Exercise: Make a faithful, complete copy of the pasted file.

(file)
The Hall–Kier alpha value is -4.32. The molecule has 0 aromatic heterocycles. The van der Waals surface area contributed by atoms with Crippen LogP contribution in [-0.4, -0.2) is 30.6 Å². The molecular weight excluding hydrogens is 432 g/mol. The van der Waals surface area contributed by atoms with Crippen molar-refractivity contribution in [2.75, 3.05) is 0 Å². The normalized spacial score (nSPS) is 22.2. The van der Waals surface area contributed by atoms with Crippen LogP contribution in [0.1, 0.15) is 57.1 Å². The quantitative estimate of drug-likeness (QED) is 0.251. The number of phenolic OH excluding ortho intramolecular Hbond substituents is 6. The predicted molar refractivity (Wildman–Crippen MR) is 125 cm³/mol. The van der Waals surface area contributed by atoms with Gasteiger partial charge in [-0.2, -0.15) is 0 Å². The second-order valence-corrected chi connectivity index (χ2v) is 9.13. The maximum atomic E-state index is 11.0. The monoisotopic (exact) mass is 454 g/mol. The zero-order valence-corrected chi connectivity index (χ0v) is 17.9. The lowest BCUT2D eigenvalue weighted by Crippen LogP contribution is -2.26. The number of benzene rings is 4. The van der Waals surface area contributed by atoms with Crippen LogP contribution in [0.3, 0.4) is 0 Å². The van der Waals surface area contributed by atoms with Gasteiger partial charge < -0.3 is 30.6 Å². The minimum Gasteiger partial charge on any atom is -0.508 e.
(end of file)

The Hall–Kier alpha value is -4.32. The molecule has 0 aromatic heterocycles. The van der Waals surface area contributed by atoms with Crippen LogP contribution in [-0.4, -0.2) is 30.6 Å². The molecular weight excluding hydrogens is 432 g/mol. The van der Waals surface area contributed by atoms with Crippen molar-refractivity contribution in [2.75, 3.05) is 0 Å². The normalized spacial score (nSPS) is 22.2. The van der Waals surface area contributed by atoms with Crippen LogP contribution in [0.1, 0.15) is 57.1 Å². The quantitative estimate of drug-likeness (QED) is 0.251. The number of phenolic OH excluding ortho intramolecular Hbond substituents is 6. The predicted molar refractivity (Wildman–Crippen MR) is 125 cm³/mol. The van der Waals surface area contributed by atoms with Gasteiger partial charge in [-0.2, -0.15) is 0 Å². The second-order valence-corrected chi connectivity index (χ2v) is 9.13. The maximum atomic E-state index is 11.0. The monoisotopic (exact) mass is 454 g/mol. The zero-order valence-corrected chi connectivity index (χ0v) is 17.9. The lowest BCUT2D eigenvalue weighted by Crippen LogP contribution is -2.26. The number of benzene rings is 4. The van der Waals surface area contributed by atoms with Crippen LogP contribution in [0.3, 0.4) is 0 Å². The van der Waals surface area contributed by atoms with Gasteiger partial charge < -0.3 is 30.6 Å². The minimum Gasteiger partial charge on any atom is -0.508 e.